With Dove Crag behind us we had two more targets for the day and they were both downhill and on the route back to the starting point so nothing in the way of a detour. High Pike was bang in front of us and with good underfoot conditions we covered the distance nice and quickly.

As we reached the cairn there was another group of walkers who I was going to ask to take a team shot of us, but as we approached they gathered their things and walked towards us, then by us without acknowledging in any way. I don’t know if this is a common thing in the Lakes but we had commented earlier that other walkers didn’t seem as friendly as we had experience in the Yorkshire Dales. I didn’t know why that would be the case but it certainly seemed that way. It may be that we just ran into a particularly grumpy group of people on this day (with the exception of a couple of nice ones). I will know more about the various degrees of friendliness as we visit more often but with the lack of an overall team shot we took our varied selection as we usually do then after a good look around (Red Screes was opposite) we carried on once again with Low Pike in front of us.

Thankfully there had been no rain as yet and there wasn’t going to be any as the clouds that gathered menacingly earlier had now dispersed. The route to Low Pike was varied but not too difficult and we made good progress. As we neared we could see some people sat up at the top and we climbed the final few yards to join them.

When we got there we intruded on a woman finishing lunch with her two children, so we took a few pictures (and she took one of us all being one of the friendly people we met) before we set off again. For today we had done our “Wainwright bagging” and we had the mile or two back to Ambleside to do before we could find a pub for a well deserved beer.

nitially the route was nice, with soft green grass being a welcome change for my feet. Then as we hugged the wall we came across a steep rocky drop which I am sure we could have avoided had we been on the other side of the wall or noticed what must have been a faint path going around it a little way back. After a brief chat with L’Autobus we agreed to take on the challenge and after Beaky dropped down he helped Ramblo steady herself as she made the final drop. I followed, before Wu Tang (who is known for her caution when descending) thought about if she could make it or if she would go back and round. After “gentle” encouragement she steadied herself as myself and beaky prepared to help her down.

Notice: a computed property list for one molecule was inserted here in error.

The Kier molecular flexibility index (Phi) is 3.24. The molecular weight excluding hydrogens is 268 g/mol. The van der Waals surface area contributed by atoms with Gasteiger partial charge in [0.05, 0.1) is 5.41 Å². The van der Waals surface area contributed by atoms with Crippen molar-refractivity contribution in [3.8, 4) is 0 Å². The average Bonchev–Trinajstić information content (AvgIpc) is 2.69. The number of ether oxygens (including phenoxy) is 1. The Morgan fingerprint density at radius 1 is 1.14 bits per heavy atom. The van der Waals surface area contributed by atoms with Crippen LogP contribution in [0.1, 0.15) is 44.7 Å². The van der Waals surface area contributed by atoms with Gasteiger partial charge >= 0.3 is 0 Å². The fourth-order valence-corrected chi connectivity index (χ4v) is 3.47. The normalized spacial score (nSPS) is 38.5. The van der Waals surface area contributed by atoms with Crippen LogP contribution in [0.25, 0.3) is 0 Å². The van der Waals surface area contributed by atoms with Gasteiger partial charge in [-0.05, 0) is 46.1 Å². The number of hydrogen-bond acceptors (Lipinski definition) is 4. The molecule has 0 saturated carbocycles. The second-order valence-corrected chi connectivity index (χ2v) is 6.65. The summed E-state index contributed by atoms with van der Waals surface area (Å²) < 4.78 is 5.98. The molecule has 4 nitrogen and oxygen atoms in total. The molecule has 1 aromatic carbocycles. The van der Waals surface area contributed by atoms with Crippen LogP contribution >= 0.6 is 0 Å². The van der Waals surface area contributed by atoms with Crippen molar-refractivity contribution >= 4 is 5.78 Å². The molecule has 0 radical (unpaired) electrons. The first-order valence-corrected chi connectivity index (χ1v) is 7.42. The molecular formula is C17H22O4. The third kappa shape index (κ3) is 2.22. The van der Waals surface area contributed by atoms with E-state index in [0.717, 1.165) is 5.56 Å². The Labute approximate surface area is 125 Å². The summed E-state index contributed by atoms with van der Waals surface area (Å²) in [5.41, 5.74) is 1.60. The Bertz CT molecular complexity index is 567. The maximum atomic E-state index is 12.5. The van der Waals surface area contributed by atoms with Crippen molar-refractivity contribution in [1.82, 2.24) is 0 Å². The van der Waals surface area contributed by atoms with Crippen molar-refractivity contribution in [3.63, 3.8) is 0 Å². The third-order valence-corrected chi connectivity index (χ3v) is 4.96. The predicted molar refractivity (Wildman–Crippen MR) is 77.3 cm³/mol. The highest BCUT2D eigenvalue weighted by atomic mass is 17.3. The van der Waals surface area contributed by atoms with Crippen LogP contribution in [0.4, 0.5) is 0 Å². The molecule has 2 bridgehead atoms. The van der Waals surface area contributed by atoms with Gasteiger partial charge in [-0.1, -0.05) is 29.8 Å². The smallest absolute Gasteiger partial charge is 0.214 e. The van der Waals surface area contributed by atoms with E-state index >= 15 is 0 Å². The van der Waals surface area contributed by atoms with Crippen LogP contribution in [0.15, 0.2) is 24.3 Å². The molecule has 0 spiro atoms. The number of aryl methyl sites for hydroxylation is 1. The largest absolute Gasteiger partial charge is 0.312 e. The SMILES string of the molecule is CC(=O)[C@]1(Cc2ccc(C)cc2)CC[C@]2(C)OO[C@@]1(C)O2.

In the end I turned round and I ended up piggy backing her a few strides before I could bend safely enough to allow her to jump off. We chuckled to ourselves as we moved off and commented how much easier it would have been had we used the path around. We turned to look back and found we weren’t the only ones who had missed the path (it can’t be visible). To the right the mother and her two sons were using a different route and to the left a group of four were following us down (the guy at the front is jumping down the big drop).

With us now on a flat surface we had the simple task of completing the walk which we did with the minimum of fuss. We joined up with a path that we could see running below us to our left and followed this for a while before we came to Low Sweden Bridge. We crossed this bridge and carried on to Nook Lane which led us back into Ambleside and the walk was done. Once on Nook Lane we looked back and we could see part of the horseshoe we had walked earlier.

We reached the car and after a quick freshen up and toilet stop we headed for the pub. Sometimes freshening up is a change of clothes and that was the case for some but for me freshening up meant swapping my boots for trainers. We drove back into Ambleside and headed for the Wateredge Inn as I have been there numerous times, usually when we go to Bowness for a murder mystery weekend. We bought a drink and sat inside (but it wasn’t next to the lake), then outside (too cold) then inside again and sat reflecting on the beginning of a long journey around the Lake District. We all felt proud and pleased with our efforts. It wasn’t that we had done anything outstanding more a case of we had finally got going and sampled a bit of what this wonderful countryside has to offer. Although we stayed dried today I got the impression we would get wet a lot more than we ever did in the Dales, but we were always lucky there so why not here. We headed home after a great day out and a walk lasting us 7 hours 10 mins, which was just outside the time of 1 hour 20 mins it took Morgan Donnely to win the fell race. Congratulation to him and the other 297 runners who took part, you all did fantastically well but I would rather take my time and soak up all that is around me. I would have plenty more opportunity to do that, starting with the Langdale Pikes in two weeks time. I can’t wait!

Sir Edmund